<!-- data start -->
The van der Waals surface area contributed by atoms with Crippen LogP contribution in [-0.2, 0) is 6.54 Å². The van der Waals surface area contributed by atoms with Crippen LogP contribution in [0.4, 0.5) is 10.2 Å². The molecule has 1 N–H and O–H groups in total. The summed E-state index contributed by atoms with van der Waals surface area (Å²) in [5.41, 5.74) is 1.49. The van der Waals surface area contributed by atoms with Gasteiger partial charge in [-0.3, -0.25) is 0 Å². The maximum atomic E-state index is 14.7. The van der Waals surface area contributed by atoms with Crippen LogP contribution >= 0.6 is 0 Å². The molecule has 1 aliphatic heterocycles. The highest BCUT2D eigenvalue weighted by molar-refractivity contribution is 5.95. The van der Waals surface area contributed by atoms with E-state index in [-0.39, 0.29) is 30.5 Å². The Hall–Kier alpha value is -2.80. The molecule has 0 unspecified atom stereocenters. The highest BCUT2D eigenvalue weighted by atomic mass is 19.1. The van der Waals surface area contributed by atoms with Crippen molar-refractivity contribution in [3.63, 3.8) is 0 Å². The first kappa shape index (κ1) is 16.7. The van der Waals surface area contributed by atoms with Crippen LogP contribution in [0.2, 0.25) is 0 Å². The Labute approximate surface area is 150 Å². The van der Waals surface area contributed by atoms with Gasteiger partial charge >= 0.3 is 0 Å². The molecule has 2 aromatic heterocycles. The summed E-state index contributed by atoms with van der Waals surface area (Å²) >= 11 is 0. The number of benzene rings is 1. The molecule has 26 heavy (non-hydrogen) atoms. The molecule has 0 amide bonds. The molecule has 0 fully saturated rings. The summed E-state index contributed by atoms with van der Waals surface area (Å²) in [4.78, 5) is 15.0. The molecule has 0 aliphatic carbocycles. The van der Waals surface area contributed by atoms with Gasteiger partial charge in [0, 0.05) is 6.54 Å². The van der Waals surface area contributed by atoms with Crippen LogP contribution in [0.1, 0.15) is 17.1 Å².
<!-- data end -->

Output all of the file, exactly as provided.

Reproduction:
The van der Waals surface area contributed by atoms with Crippen LogP contribution in [-0.2, 0) is 6.54 Å². The van der Waals surface area contributed by atoms with Crippen LogP contribution in [0.4, 0.5) is 10.2 Å². The molecule has 1 N–H and O–H groups in total. The summed E-state index contributed by atoms with van der Waals surface area (Å²) in [5.41, 5.74) is 1.49. The van der Waals surface area contributed by atoms with Gasteiger partial charge in [-0.3, -0.25) is 0 Å². The maximum atomic E-state index is 14.7. The van der Waals surface area contributed by atoms with Crippen LogP contribution >= 0.6 is 0 Å². The molecule has 1 aliphatic heterocycles. The highest BCUT2D eigenvalue weighted by molar-refractivity contribution is 5.95. The van der Waals surface area contributed by atoms with E-state index in [-0.39, 0.29) is 30.5 Å². The Hall–Kier alpha value is -2.80. The molecule has 0 unspecified atom stereocenters. The highest BCUT2D eigenvalue weighted by atomic mass is 19.1. The van der Waals surface area contributed by atoms with Crippen molar-refractivity contribution in [3.63, 3.8) is 0 Å². The first kappa shape index (κ1) is 16.7. The van der Waals surface area contributed by atoms with Crippen LogP contribution in [0.2, 0.25) is 0 Å². The Labute approximate surface area is 150 Å². The van der Waals surface area contributed by atoms with Gasteiger partial charge >= 0.3 is 0 Å². The molecule has 2 aromatic heterocycles. The summed E-state index contributed by atoms with van der Waals surface area (Å²) >= 11 is 0. The number of benzene rings is 1. The molecule has 26 heavy (non-hydrogen) atoms. The molecule has 0 amide bonds. The molecule has 0 fully saturated rings. The summed E-state index contributed by atoms with van der Waals surface area (Å²) in [4.78, 5) is 15.0. The molecule has 0 aliphatic carbocycles. The van der Waals surface area contributed by atoms with Gasteiger partial charge in [0, 0.05) is 6.54 Å². The van der Waals surface area contributed by atoms with Crippen LogP contribution in [0.1, 0.15) is 17.1 Å².